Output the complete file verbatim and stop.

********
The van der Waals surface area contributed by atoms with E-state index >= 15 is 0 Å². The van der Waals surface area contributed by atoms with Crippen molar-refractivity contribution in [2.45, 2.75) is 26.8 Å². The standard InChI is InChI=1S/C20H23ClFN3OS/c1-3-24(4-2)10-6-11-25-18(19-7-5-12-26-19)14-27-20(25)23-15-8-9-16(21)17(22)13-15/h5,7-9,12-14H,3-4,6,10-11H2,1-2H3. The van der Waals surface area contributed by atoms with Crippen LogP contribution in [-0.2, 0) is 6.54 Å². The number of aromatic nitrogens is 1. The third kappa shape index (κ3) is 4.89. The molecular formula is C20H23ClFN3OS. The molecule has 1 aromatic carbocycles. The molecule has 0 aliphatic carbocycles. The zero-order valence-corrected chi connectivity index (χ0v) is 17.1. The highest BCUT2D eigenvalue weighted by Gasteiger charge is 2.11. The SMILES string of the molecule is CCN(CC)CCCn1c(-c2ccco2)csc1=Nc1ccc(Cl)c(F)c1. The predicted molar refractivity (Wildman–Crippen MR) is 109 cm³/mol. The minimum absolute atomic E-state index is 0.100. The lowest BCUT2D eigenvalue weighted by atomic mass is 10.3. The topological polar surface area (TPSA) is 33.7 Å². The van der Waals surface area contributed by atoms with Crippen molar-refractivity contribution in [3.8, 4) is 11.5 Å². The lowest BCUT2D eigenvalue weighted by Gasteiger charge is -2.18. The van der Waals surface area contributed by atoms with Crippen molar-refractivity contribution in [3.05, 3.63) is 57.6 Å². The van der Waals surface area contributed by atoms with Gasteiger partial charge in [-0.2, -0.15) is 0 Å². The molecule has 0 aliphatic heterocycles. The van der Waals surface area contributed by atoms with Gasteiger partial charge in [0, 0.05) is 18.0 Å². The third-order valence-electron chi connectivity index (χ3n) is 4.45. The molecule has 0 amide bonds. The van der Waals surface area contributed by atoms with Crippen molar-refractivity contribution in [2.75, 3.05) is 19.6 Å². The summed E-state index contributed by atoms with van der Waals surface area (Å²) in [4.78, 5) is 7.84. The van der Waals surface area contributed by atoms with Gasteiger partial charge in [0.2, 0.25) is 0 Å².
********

The van der Waals surface area contributed by atoms with E-state index >= 15 is 0 Å². The van der Waals surface area contributed by atoms with Crippen molar-refractivity contribution in [2.45, 2.75) is 26.8 Å². The standard InChI is InChI=1S/C20H23ClFN3OS/c1-3-24(4-2)10-6-11-25-18(19-7-5-12-26-19)14-27-20(25)23-15-8-9-16(21)17(22)13-15/h5,7-9,12-14H,3-4,6,10-11H2,1-2H3. The van der Waals surface area contributed by atoms with Crippen LogP contribution in [-0.2, 0) is 6.54 Å². The number of aromatic nitrogens is 1. The third kappa shape index (κ3) is 4.89. The molecular formula is C20H23ClFN3OS. The molecule has 1 aromatic carbocycles. The molecule has 0 aliphatic carbocycles. The zero-order valence-corrected chi connectivity index (χ0v) is 17.1. The highest BCUT2D eigenvalue weighted by Gasteiger charge is 2.11. The SMILES string of the molecule is CCN(CC)CCCn1c(-c2ccco2)csc1=Nc1ccc(Cl)c(F)c1. The predicted molar refractivity (Wildman–Crippen MR) is 109 cm³/mol. The minimum absolute atomic E-state index is 0.100. The lowest BCUT2D eigenvalue weighted by atomic mass is 10.3. The topological polar surface area (TPSA) is 33.7 Å². The van der Waals surface area contributed by atoms with Crippen molar-refractivity contribution in [3.8, 4) is 11.5 Å². The lowest BCUT2D eigenvalue weighted by Gasteiger charge is -2.18. The van der Waals surface area contributed by atoms with Crippen molar-refractivity contribution in [3.05, 3.63) is 57.6 Å². The van der Waals surface area contributed by atoms with Gasteiger partial charge in [-0.2, -0.15) is 0 Å². The molecule has 0 aliphatic heterocycles. The van der Waals surface area contributed by atoms with Gasteiger partial charge in [0, 0.05) is 18.0 Å². The third-order valence-electron chi connectivity index (χ3n) is 4.45. The molecule has 0 amide bonds. The van der Waals surface area contributed by atoms with Crippen molar-refractivity contribution in [2.75, 3.05) is 19.6 Å². The summed E-state index contributed by atoms with van der Waals surface area (Å²) in [4.78, 5) is 7.84. The van der Waals surface area contributed by atoms with Gasteiger partial charge in [0.2, 0.25) is 0 Å².